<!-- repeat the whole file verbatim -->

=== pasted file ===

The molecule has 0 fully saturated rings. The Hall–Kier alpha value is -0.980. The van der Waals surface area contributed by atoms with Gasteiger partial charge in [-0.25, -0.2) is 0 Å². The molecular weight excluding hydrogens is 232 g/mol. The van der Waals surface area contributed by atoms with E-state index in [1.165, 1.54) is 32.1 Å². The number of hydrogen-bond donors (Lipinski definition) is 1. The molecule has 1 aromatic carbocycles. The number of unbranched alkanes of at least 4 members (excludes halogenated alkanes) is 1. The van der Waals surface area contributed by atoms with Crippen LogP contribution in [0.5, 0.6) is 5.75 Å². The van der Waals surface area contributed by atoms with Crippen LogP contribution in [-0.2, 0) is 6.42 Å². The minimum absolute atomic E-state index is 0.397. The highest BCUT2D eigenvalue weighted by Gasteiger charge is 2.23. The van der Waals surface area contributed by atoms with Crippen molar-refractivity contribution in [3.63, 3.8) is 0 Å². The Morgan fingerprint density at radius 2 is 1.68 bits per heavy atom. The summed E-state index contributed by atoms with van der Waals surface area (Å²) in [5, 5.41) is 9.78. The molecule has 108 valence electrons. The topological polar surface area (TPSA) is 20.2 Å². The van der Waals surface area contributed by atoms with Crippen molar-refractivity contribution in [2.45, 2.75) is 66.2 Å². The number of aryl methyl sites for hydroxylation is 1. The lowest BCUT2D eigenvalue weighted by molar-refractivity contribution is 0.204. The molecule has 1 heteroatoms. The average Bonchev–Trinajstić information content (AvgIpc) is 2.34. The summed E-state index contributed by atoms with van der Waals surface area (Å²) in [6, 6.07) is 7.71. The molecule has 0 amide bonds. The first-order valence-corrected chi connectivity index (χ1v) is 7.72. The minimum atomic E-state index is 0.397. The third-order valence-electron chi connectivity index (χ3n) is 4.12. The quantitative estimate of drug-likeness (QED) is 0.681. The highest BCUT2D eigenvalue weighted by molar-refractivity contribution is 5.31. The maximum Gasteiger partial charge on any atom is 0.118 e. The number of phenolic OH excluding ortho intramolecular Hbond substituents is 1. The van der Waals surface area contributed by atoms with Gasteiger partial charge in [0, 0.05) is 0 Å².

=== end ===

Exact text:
The molecule has 0 fully saturated rings. The Hall–Kier alpha value is -0.980. The van der Waals surface area contributed by atoms with Gasteiger partial charge in [-0.25, -0.2) is 0 Å². The molecular weight excluding hydrogens is 232 g/mol. The van der Waals surface area contributed by atoms with E-state index in [1.165, 1.54) is 32.1 Å². The number of hydrogen-bond donors (Lipinski definition) is 1. The molecule has 1 aromatic carbocycles. The number of unbranched alkanes of at least 4 members (excludes halogenated alkanes) is 1. The van der Waals surface area contributed by atoms with Crippen LogP contribution in [0.5, 0.6) is 5.75 Å². The van der Waals surface area contributed by atoms with Crippen LogP contribution in [-0.2, 0) is 6.42 Å². The minimum absolute atomic E-state index is 0.397. The highest BCUT2D eigenvalue weighted by Gasteiger charge is 2.23. The van der Waals surface area contributed by atoms with Crippen molar-refractivity contribution in [3.63, 3.8) is 0 Å². The Morgan fingerprint density at radius 2 is 1.68 bits per heavy atom. The summed E-state index contributed by atoms with van der Waals surface area (Å²) in [5, 5.41) is 9.78. The molecule has 108 valence electrons. The topological polar surface area (TPSA) is 20.2 Å². The van der Waals surface area contributed by atoms with Crippen molar-refractivity contribution in [2.45, 2.75) is 66.2 Å². The number of aryl methyl sites for hydroxylation is 1. The lowest BCUT2D eigenvalue weighted by molar-refractivity contribution is 0.204. The molecule has 1 heteroatoms. The average Bonchev–Trinajstić information content (AvgIpc) is 2.34. The summed E-state index contributed by atoms with van der Waals surface area (Å²) in [6, 6.07) is 7.71. The molecule has 0 amide bonds. The first-order valence-corrected chi connectivity index (χ1v) is 7.72. The minimum atomic E-state index is 0.397. The third-order valence-electron chi connectivity index (χ3n) is 4.12. The quantitative estimate of drug-likeness (QED) is 0.681. The highest BCUT2D eigenvalue weighted by molar-refractivity contribution is 5.31. The maximum Gasteiger partial charge on any atom is 0.118 e. The number of phenolic OH excluding ortho intramolecular Hbond substituents is 1. The van der Waals surface area contributed by atoms with Gasteiger partial charge in [0, 0.05) is 0 Å².